Our Sprouted Buckwheat Sourdough

By Samantha

There are certain challenges with running a gluten free bakery.

There have been times when we’ve been tempted by the idea of becoming a Whoopie pie company. Whoopies are (relatively speaking) easy for us to produce in large quantities. Nothing much affects their quality, they don’t take long to make and people love them.

Bread on the other hand frequently has us waking up in the night in a cold sweat. Bread is REALLY HARD to make! I’m not even talking about developing the recipes, although we have spent many many hours testing, trying things out, throwing loaves in the bin (okay, mostly toasting them and feeding them to my teenage sons). So many things can affect the quality; the temperature, the humidity, whether the sourdough starter has been fed enough/too much/at the right time of day, how much water this batch of rice flour absorbs even though it is the same brand as the last batch. And if any of these factors are not perfect you can end up with a sorry looking loaf.

And bread also takes a LONG time to make. Here’s a brief breakdown of the process used to make our sprouted buckwheat sourdough:

  • Soak whole buckwheat for 6 hours
  • Drain buckwheat and leave to sprout for 24 hours
  • Grind buckwheat, weigh into batches.
  • Feed sourdough starter with Millet and water daily
  • Weigh and blend 14 ingredients to make the flour blend.
  • Mix buckwheat with flour and water and sourdough starter to make a poolish (pre-ferment) and leave for 6 hours
  • Mix in remaining flour and bulk proof for 2 hours
  • Weigh and shape loaves and leave to proof overnight
  • Bring loaves back to room temperature and final proof for 1 hour
  • Bake loaves for 75 minutes

And even after all this, something can go wrong and the whole lot will be wasted.

The challenge for us as a bakery is that in this society cake and bread are not valued equally. Cake is a premium product, people are willing to part with a good amount of money for the showy, glamorous sweet treat. Bread on the other hand is seen as a staple, a fundamental, something that just keeps us fed. Most of us are reluctant to pay what it is worth when we have been raised on cheap, mass produced, highly processed, sliced ‘bread’. And yet the irony is that this stuff is likely responsible for the tidal wave of gluten intolerance that brings people to Wildcraft bakery.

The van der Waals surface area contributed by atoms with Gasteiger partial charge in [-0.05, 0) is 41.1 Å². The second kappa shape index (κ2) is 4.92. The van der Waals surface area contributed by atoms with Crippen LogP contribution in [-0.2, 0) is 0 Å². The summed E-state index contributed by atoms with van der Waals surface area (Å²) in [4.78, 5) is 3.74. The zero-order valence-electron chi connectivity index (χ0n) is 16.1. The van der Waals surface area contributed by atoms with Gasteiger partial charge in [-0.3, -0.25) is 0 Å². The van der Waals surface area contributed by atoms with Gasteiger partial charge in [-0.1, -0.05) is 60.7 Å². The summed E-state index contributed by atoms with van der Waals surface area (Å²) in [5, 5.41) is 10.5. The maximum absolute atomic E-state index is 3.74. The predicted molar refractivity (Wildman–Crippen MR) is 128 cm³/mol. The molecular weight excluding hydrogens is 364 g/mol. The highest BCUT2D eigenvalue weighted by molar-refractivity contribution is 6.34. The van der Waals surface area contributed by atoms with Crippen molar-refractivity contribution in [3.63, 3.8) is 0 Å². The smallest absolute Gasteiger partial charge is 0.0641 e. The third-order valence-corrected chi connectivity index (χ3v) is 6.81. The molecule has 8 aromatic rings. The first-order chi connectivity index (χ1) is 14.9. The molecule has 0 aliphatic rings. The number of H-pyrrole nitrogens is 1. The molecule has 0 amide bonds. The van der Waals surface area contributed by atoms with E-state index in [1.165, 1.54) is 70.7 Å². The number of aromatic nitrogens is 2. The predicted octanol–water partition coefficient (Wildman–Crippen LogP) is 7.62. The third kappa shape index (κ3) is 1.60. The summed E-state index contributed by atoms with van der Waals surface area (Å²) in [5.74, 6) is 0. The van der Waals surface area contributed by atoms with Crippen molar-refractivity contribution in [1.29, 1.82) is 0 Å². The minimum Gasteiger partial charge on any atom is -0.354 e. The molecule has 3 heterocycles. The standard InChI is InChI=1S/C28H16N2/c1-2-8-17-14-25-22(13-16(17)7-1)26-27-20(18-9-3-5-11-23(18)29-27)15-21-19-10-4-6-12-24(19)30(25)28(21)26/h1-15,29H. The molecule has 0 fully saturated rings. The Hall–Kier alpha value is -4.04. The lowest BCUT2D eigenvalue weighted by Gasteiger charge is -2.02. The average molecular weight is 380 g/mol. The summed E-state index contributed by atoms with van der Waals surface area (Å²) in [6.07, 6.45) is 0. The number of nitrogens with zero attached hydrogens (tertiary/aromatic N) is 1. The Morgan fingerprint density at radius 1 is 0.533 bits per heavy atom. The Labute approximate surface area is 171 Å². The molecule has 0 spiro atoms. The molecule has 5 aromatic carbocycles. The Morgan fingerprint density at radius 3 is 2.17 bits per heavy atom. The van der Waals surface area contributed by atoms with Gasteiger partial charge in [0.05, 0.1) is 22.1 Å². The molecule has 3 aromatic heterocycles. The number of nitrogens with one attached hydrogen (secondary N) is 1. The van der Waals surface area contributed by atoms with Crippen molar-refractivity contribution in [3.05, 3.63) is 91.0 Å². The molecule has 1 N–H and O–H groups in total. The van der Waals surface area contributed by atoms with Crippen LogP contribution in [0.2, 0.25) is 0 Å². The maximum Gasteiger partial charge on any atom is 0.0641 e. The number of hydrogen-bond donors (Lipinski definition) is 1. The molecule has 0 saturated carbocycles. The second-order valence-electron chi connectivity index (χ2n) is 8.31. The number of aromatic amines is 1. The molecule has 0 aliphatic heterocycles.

And that is why sometimes we wonder if it is worth it, the stress, worry, constantly justifying our prices and still little profit. Should we just become a cake company? But when push comes to shove, we feel an overwhelming responsibility to our customers. As a customer originally myself, I remember how it felt to discover ‘real’ bread for the first time in years. I almost cried. Many others actually do. Mina and I know that we owe it to our customers to provide bread. It may not be as glamorous as decorating a wedding cake, but we’re unbelievably proud of the products we have developed. Just a small handful of them are pictured above, and the range is constantly expanding. We didn’t need awards to tell us that we make the best bread (although that was nice!), we won’t ever give up, we keep developing, keep improving, we refuse to settle for ‘good enough’ we want everyone to be able to eat our bread and enjoy it, whether they are gluten free or not. So don’t worry, our bread isn’t going anywhere, we will always be proud to call ourselves a Bakery.